So you slow down, but potholes draw beggar women, who will stand in the middle of the street if there's a wide enough ditch there because they know you have to move by at a crawl. So in a slow-motion pan, you move past the woman; you are provided a close-up of her head tilted pitifully, her outstretched arm, a smudge-faced child emerging from her burka, and you hear her sad, singsong lament. You give her money.

And sometimes there's more to her gambit. Last month while driving at night I heard a sound behind me like someone smacking a door panel with a broomstick, and then a woman shrieked. I looked in time to see a young boy in a baseball cap on the ground, rocking back and forth and holding a leg bent at the knee, while glancing up at the woman, like an actor who had forgotten his lines and was looking for a cue. "It's not real," said the man next to me. "They know it's a government car, so they try to get money." In the span of 20 seconds the scene was swallowed by a gaggle of onlookers five or six people deep, and I'm still not sure whether the injury was real, feigned, or suffered on purpose, but I did register this: The woman seemed more angry at the driver than she did worried for the boy. Everyone here has a hustle.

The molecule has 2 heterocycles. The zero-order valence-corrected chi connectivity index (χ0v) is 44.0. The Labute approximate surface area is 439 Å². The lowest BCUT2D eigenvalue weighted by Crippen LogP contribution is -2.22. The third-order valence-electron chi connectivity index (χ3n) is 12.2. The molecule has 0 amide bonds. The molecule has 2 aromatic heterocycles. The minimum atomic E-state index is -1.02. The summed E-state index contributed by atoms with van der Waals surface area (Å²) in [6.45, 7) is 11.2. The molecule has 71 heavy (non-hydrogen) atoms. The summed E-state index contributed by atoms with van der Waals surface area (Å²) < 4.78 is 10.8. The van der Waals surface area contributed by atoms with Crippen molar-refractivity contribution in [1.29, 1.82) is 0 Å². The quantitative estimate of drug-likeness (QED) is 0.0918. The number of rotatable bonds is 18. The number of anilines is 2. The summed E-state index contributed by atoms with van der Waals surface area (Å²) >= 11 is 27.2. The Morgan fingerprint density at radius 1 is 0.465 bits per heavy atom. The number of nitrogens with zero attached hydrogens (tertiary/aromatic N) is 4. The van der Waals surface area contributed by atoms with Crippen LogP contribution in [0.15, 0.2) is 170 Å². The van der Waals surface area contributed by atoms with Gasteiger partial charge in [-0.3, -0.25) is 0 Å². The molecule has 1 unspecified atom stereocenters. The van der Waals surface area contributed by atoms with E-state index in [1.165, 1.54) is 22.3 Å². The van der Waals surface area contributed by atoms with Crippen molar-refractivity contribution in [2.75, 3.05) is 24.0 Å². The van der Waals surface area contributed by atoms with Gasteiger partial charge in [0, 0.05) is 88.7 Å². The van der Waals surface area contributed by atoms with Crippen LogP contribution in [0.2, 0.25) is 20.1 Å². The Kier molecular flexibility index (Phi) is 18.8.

But to make it behind the wheel you can't concern yourself with such things. You assume kids are nimble enough to make it out of the way, because if you stop for them they'll ask you for money or try and sell you something you don't want. You drive aggressively and without mercy. You never let anyone pass, and you honk constantly because people here use more senses to drive than Americans do. They use not just their eyes but their ears as well to locate other cars, driving by sight and sonar, so honking constantly is doing your part. And you drive as fast as you can over the good roads to make up for time lost to the bad ones, or time lost to traffic, because in a city still besieged by Taliban attacks, sitting still in a crowd of cars is uncomfortable. When you break free, you fly.

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Jeffrey Stern is a writer and development worker whose reporting from Afghanistan, Kashmir, and elsewhere has been published by Esquire, Time, The New Republic, Newsweek, and Foreign Policy.